RoboLeaf at Haystack Labs 2022

(This page is under construction).

PROJECT DESCRIPTION: RoboLeaf imagines a tree that can protect itself from invasive insects like the spongy moth caterpillar. Fabricated from a thick paper, the leaf’s origami folds are scored on a laser cutter. The leaf opening and closing is automated through the use of a fiber that silently contracts when heated or sent an electric current.

The thread is under development by Jack Forman. (Paper to be published this fall).

For a great tutorial on how to score paper with a laser cutter:

The fold was developed by Jenn Karson, with support from the text:

The mechanism for sending current to the thread was developed by xxx and is documented in this video:

PROJECT PARTICIPANTS: Jennifer Karson, Jack Forman, Annet Cowenberg, Alan Grover, … 

PROJECT LINKS: include google page. Link to any other useful information, related research, etc.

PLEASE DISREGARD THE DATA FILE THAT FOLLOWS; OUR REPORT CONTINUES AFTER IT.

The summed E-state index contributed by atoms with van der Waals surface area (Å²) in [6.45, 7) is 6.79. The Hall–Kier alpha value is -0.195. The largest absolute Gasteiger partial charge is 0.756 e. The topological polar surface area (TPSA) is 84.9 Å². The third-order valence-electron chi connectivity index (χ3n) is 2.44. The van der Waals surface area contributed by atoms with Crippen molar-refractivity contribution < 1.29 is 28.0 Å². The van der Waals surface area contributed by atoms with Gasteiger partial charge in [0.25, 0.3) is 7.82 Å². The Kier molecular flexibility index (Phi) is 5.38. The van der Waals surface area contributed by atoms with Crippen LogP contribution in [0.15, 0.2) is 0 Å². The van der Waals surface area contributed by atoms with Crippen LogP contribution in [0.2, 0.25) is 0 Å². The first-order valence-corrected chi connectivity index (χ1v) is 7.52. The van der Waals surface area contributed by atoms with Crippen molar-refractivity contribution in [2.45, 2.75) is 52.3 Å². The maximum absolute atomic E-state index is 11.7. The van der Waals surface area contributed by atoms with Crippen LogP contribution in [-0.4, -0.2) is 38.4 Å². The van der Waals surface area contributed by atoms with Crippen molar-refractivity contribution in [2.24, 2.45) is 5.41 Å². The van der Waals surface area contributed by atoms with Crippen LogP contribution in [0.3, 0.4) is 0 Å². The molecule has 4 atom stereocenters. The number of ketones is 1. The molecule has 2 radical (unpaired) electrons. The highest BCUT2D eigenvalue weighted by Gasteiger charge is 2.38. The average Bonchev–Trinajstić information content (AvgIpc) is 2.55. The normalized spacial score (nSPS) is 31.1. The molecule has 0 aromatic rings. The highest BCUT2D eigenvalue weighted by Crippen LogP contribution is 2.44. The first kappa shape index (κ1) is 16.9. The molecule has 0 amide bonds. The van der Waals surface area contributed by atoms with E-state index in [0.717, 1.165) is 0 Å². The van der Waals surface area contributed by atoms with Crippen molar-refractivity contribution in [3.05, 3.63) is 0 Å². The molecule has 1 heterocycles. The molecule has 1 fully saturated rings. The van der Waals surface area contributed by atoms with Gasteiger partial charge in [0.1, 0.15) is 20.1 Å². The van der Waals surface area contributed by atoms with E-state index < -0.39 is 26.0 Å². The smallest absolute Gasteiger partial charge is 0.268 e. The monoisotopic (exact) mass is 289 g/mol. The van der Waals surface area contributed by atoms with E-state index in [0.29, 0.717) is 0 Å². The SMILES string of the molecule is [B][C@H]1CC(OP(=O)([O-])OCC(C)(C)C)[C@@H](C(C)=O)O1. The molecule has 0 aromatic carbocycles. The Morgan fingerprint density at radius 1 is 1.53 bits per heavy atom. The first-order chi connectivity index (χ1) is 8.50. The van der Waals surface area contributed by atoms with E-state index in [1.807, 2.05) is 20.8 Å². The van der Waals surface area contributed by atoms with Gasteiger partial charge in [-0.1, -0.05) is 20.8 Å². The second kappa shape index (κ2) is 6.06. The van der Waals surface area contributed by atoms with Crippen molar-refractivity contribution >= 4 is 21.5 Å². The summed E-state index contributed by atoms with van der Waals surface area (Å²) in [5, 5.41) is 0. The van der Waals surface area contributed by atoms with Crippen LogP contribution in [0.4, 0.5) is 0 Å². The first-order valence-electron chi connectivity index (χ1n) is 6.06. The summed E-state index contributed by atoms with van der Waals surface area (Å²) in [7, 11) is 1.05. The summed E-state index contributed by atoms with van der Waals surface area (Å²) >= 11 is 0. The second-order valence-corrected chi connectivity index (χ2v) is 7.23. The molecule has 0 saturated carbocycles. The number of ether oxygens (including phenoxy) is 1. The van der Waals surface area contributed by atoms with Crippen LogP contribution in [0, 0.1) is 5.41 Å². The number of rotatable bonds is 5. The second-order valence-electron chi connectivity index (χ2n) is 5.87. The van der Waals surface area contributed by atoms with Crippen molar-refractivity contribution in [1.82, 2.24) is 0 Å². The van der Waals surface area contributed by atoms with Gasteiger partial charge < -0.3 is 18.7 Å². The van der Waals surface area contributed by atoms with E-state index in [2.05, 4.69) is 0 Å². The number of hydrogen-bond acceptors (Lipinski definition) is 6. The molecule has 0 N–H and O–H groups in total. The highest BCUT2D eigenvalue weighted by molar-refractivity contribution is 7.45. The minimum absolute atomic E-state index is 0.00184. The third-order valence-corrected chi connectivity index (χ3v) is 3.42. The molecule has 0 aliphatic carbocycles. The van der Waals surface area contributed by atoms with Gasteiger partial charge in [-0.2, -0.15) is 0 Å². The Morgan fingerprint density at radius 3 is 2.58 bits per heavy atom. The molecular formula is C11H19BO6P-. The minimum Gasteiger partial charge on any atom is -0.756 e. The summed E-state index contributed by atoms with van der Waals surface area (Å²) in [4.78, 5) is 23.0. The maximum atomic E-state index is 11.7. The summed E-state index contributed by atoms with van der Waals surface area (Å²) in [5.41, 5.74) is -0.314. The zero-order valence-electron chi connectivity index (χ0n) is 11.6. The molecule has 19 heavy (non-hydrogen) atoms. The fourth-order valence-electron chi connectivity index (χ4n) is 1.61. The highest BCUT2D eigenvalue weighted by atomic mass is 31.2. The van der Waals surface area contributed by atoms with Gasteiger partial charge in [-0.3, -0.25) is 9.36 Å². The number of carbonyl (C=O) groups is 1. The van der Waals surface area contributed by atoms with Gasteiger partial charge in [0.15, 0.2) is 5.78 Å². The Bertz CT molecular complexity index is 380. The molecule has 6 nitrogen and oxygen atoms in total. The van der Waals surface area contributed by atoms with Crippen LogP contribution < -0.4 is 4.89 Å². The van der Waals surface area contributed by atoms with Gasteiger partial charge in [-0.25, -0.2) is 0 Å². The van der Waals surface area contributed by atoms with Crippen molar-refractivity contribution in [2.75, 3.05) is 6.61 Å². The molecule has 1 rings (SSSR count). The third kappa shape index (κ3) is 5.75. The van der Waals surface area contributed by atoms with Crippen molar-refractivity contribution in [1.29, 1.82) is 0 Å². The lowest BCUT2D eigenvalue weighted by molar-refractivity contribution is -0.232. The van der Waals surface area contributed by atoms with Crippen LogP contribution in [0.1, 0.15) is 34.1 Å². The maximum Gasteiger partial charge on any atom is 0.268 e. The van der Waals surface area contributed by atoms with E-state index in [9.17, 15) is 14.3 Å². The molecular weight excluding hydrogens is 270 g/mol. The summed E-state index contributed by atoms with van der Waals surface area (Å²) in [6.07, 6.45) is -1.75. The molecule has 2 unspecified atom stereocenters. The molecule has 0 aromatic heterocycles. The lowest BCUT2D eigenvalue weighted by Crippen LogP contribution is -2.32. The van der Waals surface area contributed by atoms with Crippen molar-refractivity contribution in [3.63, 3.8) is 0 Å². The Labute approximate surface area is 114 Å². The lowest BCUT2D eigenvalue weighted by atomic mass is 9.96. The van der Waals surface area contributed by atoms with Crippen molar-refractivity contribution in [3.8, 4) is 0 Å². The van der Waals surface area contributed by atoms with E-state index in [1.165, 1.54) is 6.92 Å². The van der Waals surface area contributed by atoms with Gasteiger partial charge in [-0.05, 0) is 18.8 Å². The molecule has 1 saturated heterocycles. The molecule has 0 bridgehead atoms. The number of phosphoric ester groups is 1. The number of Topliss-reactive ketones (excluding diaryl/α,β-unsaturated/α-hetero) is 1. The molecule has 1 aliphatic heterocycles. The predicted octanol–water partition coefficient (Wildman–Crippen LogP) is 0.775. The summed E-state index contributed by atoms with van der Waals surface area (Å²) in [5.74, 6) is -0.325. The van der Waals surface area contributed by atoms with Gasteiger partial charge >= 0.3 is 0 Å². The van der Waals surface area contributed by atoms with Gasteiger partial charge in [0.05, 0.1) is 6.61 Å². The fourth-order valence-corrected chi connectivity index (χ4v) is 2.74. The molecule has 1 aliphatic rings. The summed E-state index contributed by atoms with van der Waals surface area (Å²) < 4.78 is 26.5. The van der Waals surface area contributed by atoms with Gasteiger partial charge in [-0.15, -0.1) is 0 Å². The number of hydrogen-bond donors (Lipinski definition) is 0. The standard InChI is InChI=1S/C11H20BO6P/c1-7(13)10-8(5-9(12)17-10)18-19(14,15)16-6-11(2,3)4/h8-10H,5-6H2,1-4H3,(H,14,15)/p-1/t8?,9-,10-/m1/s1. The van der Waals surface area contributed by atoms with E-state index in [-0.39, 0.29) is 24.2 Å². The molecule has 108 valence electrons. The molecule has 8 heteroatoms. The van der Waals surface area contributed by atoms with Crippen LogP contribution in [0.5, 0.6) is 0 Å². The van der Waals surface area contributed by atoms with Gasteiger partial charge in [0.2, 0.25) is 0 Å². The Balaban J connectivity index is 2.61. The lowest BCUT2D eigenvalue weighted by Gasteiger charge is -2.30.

Haystack Mountain School of Crafts and the MIT Center for Bits and Atoms developed and piloted an experimental residential program that brought together artists and scientists to take over the campus and explore the integration of emerging technologies and processes. Here are some of my personal highlights from the 2022 residency.

4D Printing Group Videos!

Jack Demos the Thread. Heat makes it contract, when it cools it goes back to its original length.
Using the thread to actuate a valley fold.

Alan uses Gershenfeld MODs to actuates Jenn’s beta model for a leaf that protects itself (using Jack’s thread).